Eating for protection — Protect your cells and bones by taking in food rich in antioxidants and calcium. The scaffolding in our bones may be weakened with age and therefore calcium-rich foods should be a staple in our diet. Fish with edible bones, leafy green vegetables, and soybean milk are among the foods known for their high calcium content.

Antioxidants are necessary to fight free radical molecules that could damage body cells and accelerate ageing. Remember to include a variety of fruits and vegetables (with at least two servings per day), and cultivate a preference for produce with bright colours as they are richer in antioxidants.


Old age is no excuse to throw in our towels and hang up our sneakers. Physical activities are good for everyone regardless of age. The Health Promotion Board recommends that people over 50 do strength and balance exercises at least twice a week, in addition to 150 minutes of moderately intense physical activity. However, we should be mindful of our health condition and regular medications when choosing the type of exercise. If you have not been regularly exercising, it is best to go for health screening and consult health professionals before starting any exercise regime.

There are four types of exercises: endurance, strength, balance, and flexibility.

Endurance helps to keep our lungs, heart, and circulatory system healthy. Building our endurance will improve our stamina and help us carry out our everyday activities. Brisk walking, jogging, and dancing are among the activities that can improve our endurance. Endurance exercises are normally of low intensity, but performed in longer duration. So, drink plenty of fluids even when we do not feel thirsty. This is because we are more prone to dehydration as we age.

Strength exercises will make our muscles stronger. A couple of strength exercises a week will make a whole world of difference when we carry groceries or climb up the stairs. Lifting weights, using resistance bands, or exercising with our own body weight are good exercises to build strength. These exercises may look intimidating and spark concerns that we will have aches and pains, but exercising can help us manage pain and improve our strength and self-confidence. Many older people find that regular exercises not only halt the decline in strength and vitality, but improve it. The key is to begin with gentle activities and build up from there.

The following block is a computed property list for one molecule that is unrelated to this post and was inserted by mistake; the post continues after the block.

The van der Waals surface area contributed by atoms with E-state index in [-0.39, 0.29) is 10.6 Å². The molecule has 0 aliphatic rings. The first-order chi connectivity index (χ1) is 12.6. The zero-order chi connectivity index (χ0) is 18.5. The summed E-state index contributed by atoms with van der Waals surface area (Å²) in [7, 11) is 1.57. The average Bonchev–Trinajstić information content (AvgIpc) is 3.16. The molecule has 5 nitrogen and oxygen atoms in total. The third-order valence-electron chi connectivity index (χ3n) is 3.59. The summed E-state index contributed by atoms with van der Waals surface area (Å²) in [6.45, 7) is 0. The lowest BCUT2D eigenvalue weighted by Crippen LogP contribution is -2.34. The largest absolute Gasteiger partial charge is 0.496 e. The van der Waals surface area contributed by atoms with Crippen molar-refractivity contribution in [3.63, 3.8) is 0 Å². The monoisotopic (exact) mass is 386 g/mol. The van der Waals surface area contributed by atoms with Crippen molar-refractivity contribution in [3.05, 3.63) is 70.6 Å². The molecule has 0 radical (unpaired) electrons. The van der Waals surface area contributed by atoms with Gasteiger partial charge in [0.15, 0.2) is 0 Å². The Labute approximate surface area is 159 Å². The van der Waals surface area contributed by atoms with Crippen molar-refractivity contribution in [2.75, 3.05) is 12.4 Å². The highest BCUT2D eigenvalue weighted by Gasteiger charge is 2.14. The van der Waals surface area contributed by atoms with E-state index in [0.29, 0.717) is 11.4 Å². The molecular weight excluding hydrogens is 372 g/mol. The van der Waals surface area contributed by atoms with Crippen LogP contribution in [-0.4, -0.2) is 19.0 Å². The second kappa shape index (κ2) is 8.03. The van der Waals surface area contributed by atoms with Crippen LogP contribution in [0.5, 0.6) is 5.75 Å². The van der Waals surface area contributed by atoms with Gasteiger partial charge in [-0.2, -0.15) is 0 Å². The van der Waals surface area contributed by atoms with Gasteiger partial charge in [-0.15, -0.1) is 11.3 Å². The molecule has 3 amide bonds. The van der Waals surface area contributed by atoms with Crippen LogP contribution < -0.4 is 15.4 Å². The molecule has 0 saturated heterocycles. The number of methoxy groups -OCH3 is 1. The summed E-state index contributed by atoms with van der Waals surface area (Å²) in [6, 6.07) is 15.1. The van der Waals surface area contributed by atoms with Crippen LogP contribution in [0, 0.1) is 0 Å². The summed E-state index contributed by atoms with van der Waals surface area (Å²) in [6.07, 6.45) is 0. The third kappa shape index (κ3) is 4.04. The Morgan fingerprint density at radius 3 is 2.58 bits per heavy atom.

One of the biggest fears of old age is falling down. This is where balance and flexibility exercises could be useful. Yoga helps to stretch our muscles and keep us limber. Tai Chi and heel-to-toe walk are two low intensity activities that are perfect for those who just started exercising.

Regular physical activity helps us stay healthy and independent longer. Not to mention, the slew of health benefits such as lowering the risk of Alzheimer’s and dementia, heart disease and high blood pressure, on top of enhancing our mood.


Of course, the most important thing to do to keep up with youths is to feel young and according to studies, we can actually find the elixir within.

Dr Carol Tan, a geriatrician who oversaw a Channel NewsAsia programme called “Turn Back the Clock”, has seen how a new mindset can lead to better health. The programme put five Singaporeans aged 74 to 78 in a house that recreates the 1970s, from the furniture, television, room décor, down to the newspapers. The aim was to create an environment that reconnected them with their younger and fitter selves. According to Dr Tan, “The experiment is unique as a health programme in that it did not focus on the pills, surgery, hospitals or clinics. It converged on the people.”

This mind-over-body approach casted doubt among health professionals initially, including Dr Tan herself, but the result of the social experiment was fruitful. Take Madam Asmah Laili, for example, who used to host one of Singapore’s most popular Malay cooking programmes, but due to mobility issue, she has long hung up her apron.

She began to rely on a walking stick as she grew older. In the experiment, she was asked to prepare dessert for her former colleagues and as she busied herself with the preparations, she forgot about her walking stick. The sense of meaningful purpose allowed her to surpass her pre-conceived limits.

Dr Tan said that sometimes, it is the “prejudice they put on themselves – that I’m old already and I’ve done enough already” that could weigh down on seniors’ mental health and impede them from active ageing.

So, to avoid our mind and spirit from slipping into that “resting mode”, there are a number of things that we can do: Find a way to make old things new. Try out new board games, move to more challenging puzzles or crosswords to keep the sense of purpose and excitement alive. We can also try something new. It could be as challenging as picking up a new language or computer skill, or changing our hairstyle.

While intergenerational exchange helps open up opportunities for seniors to find their place in society, and food and exercise help maintain our health, ultimately, it is we who determine what we can or cannot do.

This article is taken from our My Alvernia Magazine Issue #32. Click here to read the issue on our website or on Magzter.